Thursday, 8 May 2008

Books, bands and a bad day at the office

I've had a pretty bad day at work today, which I'll cover another time once I can laugh about it (10 years or so). In the meantime I thought I'd do an amalgam post bringing together a few disparate bits and pieces that might be of interest to people and also cheer me up.

First up, there are a number of books that I've read over the past couple of years that have really contributed to the way I look at the world. I've never really tried listing these before so it's quite revelatory to me. Looking over the list I obviously go for books with a sceptical outlook. Because I think everything we experience is refracted through our personalities I can only conclude I must have a taste for this kind of thing. I am certainly am put off by books that are groundlessly idealistic. Anyway, here's the list...

Irrational Exuberance - Robert Shiller
I've done a fair bit of reading about stockmarkets, fund management, pension fund investment etc, and this is probably one of my faves. It has an interesting explanation of stockmarket bubbles (naturally occuring pyramid schemes) and contributed to my already low opinion of the ability of markets to allocate capital efficiently.

Capitalism Unleashed - Andrew Glyn

Although I'm a moderate lefty, and not an enemy of markets, my politics are rooted in the labour movement, rather than left liberalism (which is why I worked for the unions rather than an NGO). Ultimately I do think the economic interests of employees and managers conflict and this book really reminded me how these things have played out since free market capitalism has triumphed.

Having Their Cake - Don Young and Pat Scott
Not one many people know, but it's basically a report from the front line of managing a business, focusing on the way the finance sector has become increasingly influential. You could characterise it as a critique of financialisation from the perspective of companies.

The Paradox Of Choice - Barry Schwarz
I think this book is great - although a friend whose opinion I take seriously and who is a policy dude described it as jumping on the bandwagon! Basically it takes apart the idea that choice is necessarily good for us (not the same as saying it is bad). I had a load of ideas about 'choice' running round my head, I read this and realised there was already quite a bit of academic evidence about how it really works. One of the books that stimulated my interest in behavioural economics.

The Halo Effect - Phil Rosenzweig

Ace book about what we might call the myth of management. Forget business books that tell you there is a fool-proof formula to running businesses, it's way more randon than that, and we misinterpret the data we do have repeatedly. Brilliant stuff too about the narrative nature of business reporting.

Fooled By Randomness - Nassim Nicholas Taleb
Lots of people hate this guy, and his writing style but I liked it. If you know much about statistics you'll probably read it and think 'eh? so what?'. But for a doofus like me it was very interesting. Again, not one to boost your faith in professional investors.

How We Know What Isn't So - Thomas Gilovich
If you are at all interested in cognitive biases (which feed into behavioural economics in a big way) this is a killer book. Again for it was useful for providing weight to ideas I already had about the way we process information, but it has loads of useful information in there. I can honestly say it has prevented one or two arguments at home too!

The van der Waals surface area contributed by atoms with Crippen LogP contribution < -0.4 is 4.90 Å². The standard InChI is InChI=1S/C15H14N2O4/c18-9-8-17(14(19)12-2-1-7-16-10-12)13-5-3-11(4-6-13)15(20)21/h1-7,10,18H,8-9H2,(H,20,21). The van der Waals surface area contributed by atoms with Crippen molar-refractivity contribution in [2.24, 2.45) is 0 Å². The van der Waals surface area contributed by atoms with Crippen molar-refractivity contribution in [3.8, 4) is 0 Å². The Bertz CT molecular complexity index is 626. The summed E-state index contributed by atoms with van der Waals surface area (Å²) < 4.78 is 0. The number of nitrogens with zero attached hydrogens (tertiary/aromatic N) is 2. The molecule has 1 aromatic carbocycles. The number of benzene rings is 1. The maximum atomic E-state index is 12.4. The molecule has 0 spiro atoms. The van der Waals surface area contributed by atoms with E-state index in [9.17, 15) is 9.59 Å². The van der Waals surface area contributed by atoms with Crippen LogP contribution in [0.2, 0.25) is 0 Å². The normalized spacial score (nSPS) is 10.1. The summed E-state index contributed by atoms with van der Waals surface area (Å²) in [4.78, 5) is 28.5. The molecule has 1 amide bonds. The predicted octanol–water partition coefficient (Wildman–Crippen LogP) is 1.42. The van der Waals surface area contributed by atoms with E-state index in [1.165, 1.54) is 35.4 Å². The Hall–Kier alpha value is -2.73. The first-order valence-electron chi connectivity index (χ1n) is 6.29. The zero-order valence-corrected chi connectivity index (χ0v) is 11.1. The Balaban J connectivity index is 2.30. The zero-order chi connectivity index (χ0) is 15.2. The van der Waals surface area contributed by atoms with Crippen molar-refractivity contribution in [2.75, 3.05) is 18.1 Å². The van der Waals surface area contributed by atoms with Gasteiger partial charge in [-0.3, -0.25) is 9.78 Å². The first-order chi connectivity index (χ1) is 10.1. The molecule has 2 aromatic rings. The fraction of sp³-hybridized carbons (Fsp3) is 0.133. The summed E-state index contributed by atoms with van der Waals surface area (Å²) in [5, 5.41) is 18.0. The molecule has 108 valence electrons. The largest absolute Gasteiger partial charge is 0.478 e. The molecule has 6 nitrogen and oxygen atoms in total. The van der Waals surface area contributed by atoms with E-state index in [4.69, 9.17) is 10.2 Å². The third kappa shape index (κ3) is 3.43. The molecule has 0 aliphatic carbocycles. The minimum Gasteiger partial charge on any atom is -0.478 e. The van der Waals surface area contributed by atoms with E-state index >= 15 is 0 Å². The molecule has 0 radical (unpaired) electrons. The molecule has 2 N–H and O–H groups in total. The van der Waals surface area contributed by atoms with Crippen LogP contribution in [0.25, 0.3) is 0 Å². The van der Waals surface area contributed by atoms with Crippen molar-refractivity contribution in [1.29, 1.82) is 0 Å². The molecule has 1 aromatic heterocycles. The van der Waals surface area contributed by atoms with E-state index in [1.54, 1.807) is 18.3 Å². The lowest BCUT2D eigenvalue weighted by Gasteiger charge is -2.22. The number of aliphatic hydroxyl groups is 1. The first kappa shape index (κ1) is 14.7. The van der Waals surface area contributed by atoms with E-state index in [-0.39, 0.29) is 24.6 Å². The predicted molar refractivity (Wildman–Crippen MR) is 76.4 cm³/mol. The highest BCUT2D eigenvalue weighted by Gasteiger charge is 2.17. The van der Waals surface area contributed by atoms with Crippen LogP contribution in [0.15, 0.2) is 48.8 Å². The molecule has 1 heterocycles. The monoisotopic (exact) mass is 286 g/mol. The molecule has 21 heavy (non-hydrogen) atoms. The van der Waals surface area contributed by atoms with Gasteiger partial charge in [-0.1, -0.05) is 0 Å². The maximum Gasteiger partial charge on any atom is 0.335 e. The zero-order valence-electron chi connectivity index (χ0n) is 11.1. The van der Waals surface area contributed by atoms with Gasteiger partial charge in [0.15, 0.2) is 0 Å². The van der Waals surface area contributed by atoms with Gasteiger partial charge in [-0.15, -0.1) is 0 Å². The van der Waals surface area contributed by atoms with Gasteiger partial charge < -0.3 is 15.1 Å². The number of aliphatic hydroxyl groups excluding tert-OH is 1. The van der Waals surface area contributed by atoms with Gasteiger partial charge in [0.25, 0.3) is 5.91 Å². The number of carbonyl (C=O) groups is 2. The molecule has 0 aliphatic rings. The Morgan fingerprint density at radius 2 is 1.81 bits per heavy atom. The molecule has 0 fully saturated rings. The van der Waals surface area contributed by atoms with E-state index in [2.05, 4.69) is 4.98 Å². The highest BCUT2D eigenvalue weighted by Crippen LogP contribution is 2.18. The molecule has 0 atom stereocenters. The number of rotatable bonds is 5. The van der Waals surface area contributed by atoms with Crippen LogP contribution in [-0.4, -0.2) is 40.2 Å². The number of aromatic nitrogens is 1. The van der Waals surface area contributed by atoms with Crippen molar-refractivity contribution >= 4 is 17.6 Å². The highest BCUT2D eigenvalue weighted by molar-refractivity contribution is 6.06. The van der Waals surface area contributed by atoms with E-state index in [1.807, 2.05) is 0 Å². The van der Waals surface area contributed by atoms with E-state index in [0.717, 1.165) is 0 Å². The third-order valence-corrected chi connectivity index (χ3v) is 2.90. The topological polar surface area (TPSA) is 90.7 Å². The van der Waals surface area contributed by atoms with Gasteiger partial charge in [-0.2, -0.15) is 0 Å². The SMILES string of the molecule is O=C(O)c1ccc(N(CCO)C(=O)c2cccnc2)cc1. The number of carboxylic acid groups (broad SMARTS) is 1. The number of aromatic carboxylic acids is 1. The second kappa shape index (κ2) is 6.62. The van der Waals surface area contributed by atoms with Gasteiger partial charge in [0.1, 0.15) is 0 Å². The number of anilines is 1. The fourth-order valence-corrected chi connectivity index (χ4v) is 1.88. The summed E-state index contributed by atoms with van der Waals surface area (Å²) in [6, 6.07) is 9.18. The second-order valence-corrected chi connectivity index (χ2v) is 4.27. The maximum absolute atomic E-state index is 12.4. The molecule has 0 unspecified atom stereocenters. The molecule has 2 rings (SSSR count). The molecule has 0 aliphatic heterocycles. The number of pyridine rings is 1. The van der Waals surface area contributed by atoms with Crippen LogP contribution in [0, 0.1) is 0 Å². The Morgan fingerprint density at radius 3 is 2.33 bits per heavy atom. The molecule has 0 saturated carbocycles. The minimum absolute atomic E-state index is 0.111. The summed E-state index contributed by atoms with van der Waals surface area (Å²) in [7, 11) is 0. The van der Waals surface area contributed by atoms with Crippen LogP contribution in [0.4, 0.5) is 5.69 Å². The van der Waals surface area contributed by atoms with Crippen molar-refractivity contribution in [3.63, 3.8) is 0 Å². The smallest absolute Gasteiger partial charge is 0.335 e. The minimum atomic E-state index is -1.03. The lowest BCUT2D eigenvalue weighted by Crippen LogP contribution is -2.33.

So onto music. I downloaded a few bits and bobs lately, with various results. For example, right now I am listening to Entertainment by Gang Of Four. So far I can't see what all the fuss is about, although I really like Anthrax. Maybe a) it will grow on me and/or b) I am too used to bands that have a sound that is derived from them (Fugazi?).

Other new bits - Crystal Castles, again a bit so what. But I'm liking 1000 Things by Autokratz. I also downloaded Weight by the Rollins Band recently, which has some decent angry man ranting over rawk guitars type stuff going on that is good for the gym. And I am waiting for the new Whitey album to come out. The first one is genius and the track Non-Stop is currently on that advert where the bloke has to run to get to his wedding, getting dressed etc on the way (can't even remember what company it is for?).

Not sure why I've gone a bit guitar-y lately, I'm normally mr electro. Still, that IDJ2 is looking pretty appealing...

4 comments:

Charlie Marks said...

I love gang of four. I liked their second album better. I did a music video (!) for their track "I Love A Man In Uniform": http://www.youtube.com/watch?v=izVFZG26hNY which detournes the original lyrics...

Tom P said...

How old are you out of interest Charlie? I'm not being sarky, just that most of the people I know that are big Gang Of Four fans are a bit older than me! (I'm just about to hit 37 by the way)

Charlie Marks said...

I'm in my twenties (which is a nice way of saying I'm a decade younger than you!)

And congratulations on being hounded by the reactionary Standard, by the way. What next - the Daily Mail? ;->

Tom P said...

So it's not an age thing then.

Actually I've had my picture in the Mail once, a long time ago. I went on a demo (think it was an criminal justice bill one) that turned nasty. It was common practice on those sorts of demos to mask up, and I had a scarf over the bottom half of my face. The Mail printed loads of pictures from the demo the next day, and there was a little one of me in there with the caption 'masked yob'!

I've had a load of sarky comments from mates about my appearnce in the standard as you can imagine!